‘The promise of open education’ conference is the final event of the OEPS project. It will take place on Monday 11th September in Dynamic Earth, Edinburgh. Further details about the event will be made available soon, however please save the date in your diaries.

After the Porous University

The Porous University set out to reconceptualise university. Does it need to have boundaries, could those boundaries be porous or even non-existent? What would this look like? Why might this be desirable? Over two day these and many other questions were considered. There are many tweets, Periscopes and other social media from the event on #porousuni sharing emerging ideas.

After the event the discussion and thinking continued across many of the participants’ blogs including:

In addition to the The-Porous-University-Symposium—Provocations, for us some further provocations came to mind:

  • If the promises implicit in OER’s 5Rs are to be realised there needs to be a major shift of focus from technical standards for interoperability to simple practical methods of obtaining content  for use, development of simple tools for remixing and support for sound pedagogical frameworks.
  • Generally speaking HE is failing staff and students by not thinking through the digital literacy skills that are needed in a world or ubiquitous smart devices and openly licensed content.//
  • Open approaches could transform curriculum development but only if there is a rethinking of what kinds of academic labour is valued and what kinds of systems underpin collaboration and sharing.
  • There is a disconnect between the academy and the informal learning sector that requires new models of partnership and engagement.

 

What do you think?

Exploring barriers to participation in open, online learning

The 38th Annual CALRG conference started on 14th June 2017. During the afternoon session OEPS presented ‘Exploring barriers to participation in open, online learning’.  Across the three-years of the project our work with partner organisations has enabled us to develop a deeper understanding of barriers to participation and to consider how the literature on widening participation correlates with that on digital participation, access and literacy.

The presentation shared our learning on these issues including the key barriers to participation identified during our action research:

  • Online platforms that look / feel like a university
  • Vast quantity of information available
  • Perception that online learning means individual learning
  • Past negative experience of online learning
  • Limited digital literacy
  • Distinction formal learning v. everyday self-directed learning

We also explained our participatory design, co-creation process for developing in new open educational resources and presented two case study examples of how we have incorporated these practices and findings into free open courses hosted on OpenLearn Create.  We made suggestions as to why other institutions might find participatory design of open educational resources useful and how the barriers to widening participation in open, online learning might be addressed including through contextualised pedagogy, focusing on learners, using trusted gate keepers / facilitators to engage learners, providing opportunities to share social learning and make connections between existing skills /digital literacy and online learning.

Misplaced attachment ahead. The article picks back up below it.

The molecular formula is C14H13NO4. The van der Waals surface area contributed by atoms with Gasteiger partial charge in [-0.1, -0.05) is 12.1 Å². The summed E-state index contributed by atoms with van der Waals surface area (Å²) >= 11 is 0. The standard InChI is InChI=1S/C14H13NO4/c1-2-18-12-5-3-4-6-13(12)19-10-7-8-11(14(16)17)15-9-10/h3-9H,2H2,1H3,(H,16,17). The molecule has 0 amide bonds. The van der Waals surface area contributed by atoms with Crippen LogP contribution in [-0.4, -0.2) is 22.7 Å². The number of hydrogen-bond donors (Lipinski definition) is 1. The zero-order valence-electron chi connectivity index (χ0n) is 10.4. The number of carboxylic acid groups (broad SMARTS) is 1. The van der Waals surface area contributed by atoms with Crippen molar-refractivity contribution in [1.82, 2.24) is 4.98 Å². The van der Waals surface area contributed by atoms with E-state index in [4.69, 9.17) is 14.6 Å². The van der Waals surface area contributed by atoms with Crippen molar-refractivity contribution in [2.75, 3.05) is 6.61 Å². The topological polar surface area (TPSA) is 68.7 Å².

The slides for the OEPS presentation can be accessed on Slideshare.

All the presentation slides from the CALRG conference, conference papers and poster presentations are available on the CALRG website.

 

Pic credits:

‘Promise of open education’, by Anna Page, CC BY NC SA 4.0

‘Tackling barriers’, by CALRGatOU

 

Is open and online reconfiguring learner journeys?

Tuesday 6th June marked the first day of the 3rd International Enhancement in Higher Education Conference held in Glasgow. The conference coincides with the final year of QAA Scotland’s ‘Transitions’ enhancement theme. At the Enhancement Themes Conference in 2016 the OEPS team explored the relevance of OER and OEP to educational transitions. This year in our presentation we focussed on the question ‘Is open and online reconfiguring learner journeys?’

We noted that learner journeys may involve transitions from informal or self-directed to formal learning, between sectors and between education and employment. These transitions are negotiated in environments where digital technology is becoming ubiquitous. Organisations that support transitions now believe that supporting the development of digital skills is essential and some are making use of open resources.   Almost all students, young and mature, now arrive in HE with some digital skills – some may have new forms of credential (open badges). These provide a platform for developing digital literacy and the skills appropriate to learning in higher education.

We raised the possibility that as a result it may be necessary to rethink the pedagogy that underpins transitions and concluded with two questions for reflection:

  • Is there a disconnect between pedagogy, practice, student needs and student experience?
  • And if there is what does this imply for supporting widening participation transitions?

et 2017ET Themes by Pete Cannell, CC BY SA 4.0

The slides for the OEPS presentation can be accessed on slideshare.net

All the presentation slides from the Enhancement Themes conference (keynote and parallel), conference papers and poster presentations are available on the Enhancement Themes website.

Pete Cannell